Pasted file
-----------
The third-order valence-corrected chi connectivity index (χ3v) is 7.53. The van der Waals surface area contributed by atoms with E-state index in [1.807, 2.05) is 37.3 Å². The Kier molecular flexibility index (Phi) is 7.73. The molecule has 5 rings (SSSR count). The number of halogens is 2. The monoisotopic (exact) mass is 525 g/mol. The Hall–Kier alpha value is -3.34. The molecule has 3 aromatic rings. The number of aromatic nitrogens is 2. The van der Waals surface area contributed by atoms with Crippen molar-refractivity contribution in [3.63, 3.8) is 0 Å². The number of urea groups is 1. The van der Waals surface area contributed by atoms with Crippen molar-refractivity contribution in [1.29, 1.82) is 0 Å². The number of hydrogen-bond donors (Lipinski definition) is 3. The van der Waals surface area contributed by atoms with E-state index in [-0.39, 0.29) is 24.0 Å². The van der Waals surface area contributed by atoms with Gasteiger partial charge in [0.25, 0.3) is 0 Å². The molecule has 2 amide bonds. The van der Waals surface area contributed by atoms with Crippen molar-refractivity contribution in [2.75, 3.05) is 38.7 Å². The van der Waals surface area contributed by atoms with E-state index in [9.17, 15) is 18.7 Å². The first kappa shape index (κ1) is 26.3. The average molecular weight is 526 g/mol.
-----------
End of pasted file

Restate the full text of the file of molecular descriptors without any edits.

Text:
The third-order valence-corrected chi connectivity index (χ3v) is 7.53. The van der Waals surface area contributed by atoms with E-state index in [1.807, 2.05) is 37.3 Å². The Kier molecular flexibility index (Phi) is 7.73. The molecule has 5 rings (SSSR count). The number of halogens is 2. The monoisotopic (exact) mass is 525 g/mol. The Hall–Kier alpha value is -3.34. The molecule has 3 aromatic rings. The number of aromatic nitrogens is 2. The van der Waals surface area contributed by atoms with Crippen molar-refractivity contribution in [3.63, 3.8) is 0 Å². The number of urea groups is 1. The van der Waals surface area contributed by atoms with Crippen molar-refractivity contribution in [1.29, 1.82) is 0 Å². The number of hydrogen-bond donors (Lipinski definition) is 3. The van der Waals surface area contributed by atoms with E-state index in [-0.39, 0.29) is 24.0 Å². The van der Waals surface area contributed by atoms with Gasteiger partial charge in [0.25, 0.3) is 0 Å². The molecule has 2 amide bonds. The van der Waals surface area contributed by atoms with Crippen molar-refractivity contribution in [2.75, 3.05) is 38.7 Å². The van der Waals surface area contributed by atoms with E-state index in [9.17, 15) is 18.7 Å². The first kappa shape index (κ1) is 26.3. The average molecular weight is 526 g/mol.